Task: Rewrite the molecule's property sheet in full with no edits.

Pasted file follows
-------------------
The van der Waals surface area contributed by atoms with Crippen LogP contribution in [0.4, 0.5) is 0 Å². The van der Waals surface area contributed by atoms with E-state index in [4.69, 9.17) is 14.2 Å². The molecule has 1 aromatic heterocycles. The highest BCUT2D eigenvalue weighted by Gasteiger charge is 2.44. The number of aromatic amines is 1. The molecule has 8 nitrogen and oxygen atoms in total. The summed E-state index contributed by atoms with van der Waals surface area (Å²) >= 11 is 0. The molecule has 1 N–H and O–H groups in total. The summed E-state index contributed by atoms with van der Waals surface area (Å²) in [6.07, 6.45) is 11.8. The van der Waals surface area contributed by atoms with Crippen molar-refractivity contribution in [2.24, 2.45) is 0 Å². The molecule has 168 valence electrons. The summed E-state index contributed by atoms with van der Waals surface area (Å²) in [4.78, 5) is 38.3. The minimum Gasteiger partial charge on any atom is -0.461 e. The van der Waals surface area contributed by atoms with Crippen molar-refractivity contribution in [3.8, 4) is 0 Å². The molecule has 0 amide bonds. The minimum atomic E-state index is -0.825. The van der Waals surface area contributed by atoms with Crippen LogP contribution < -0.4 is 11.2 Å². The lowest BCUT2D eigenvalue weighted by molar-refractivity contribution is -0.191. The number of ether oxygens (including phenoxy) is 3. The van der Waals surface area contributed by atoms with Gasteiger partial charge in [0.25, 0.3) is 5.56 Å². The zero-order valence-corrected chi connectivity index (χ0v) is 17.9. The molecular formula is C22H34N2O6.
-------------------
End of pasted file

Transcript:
The van der Waals surface area contributed by atoms with Crippen LogP contribution in [0.4, 0.5) is 0 Å². The van der Waals surface area contributed by atoms with E-state index in [4.69, 9.17) is 14.2 Å². The molecule has 1 aromatic heterocycles. The highest BCUT2D eigenvalue weighted by Gasteiger charge is 2.44. The number of aromatic amines is 1. The molecule has 8 nitrogen and oxygen atoms in total. The summed E-state index contributed by atoms with van der Waals surface area (Å²) >= 11 is 0. The molecule has 1 N–H and O–H groups in total. The summed E-state index contributed by atoms with van der Waals surface area (Å²) in [6.07, 6.45) is 11.8. The van der Waals surface area contributed by atoms with Crippen molar-refractivity contribution in [2.24, 2.45) is 0 Å². The molecule has 168 valence electrons. The summed E-state index contributed by atoms with van der Waals surface area (Å²) in [4.78, 5) is 38.3. The minimum Gasteiger partial charge on any atom is -0.461 e. The van der Waals surface area contributed by atoms with Crippen molar-refractivity contribution in [3.8, 4) is 0 Å². The molecule has 0 amide bonds. The minimum atomic E-state index is -0.825. The van der Waals surface area contributed by atoms with Crippen LogP contribution < -0.4 is 11.2 Å². The lowest BCUT2D eigenvalue weighted by molar-refractivity contribution is -0.191. The number of ether oxygens (including phenoxy) is 3. The van der Waals surface area contributed by atoms with Gasteiger partial charge in [0.25, 0.3) is 5.56 Å². The zero-order valence-corrected chi connectivity index (χ0v) is 17.9. The molecular formula is C22H34N2O6.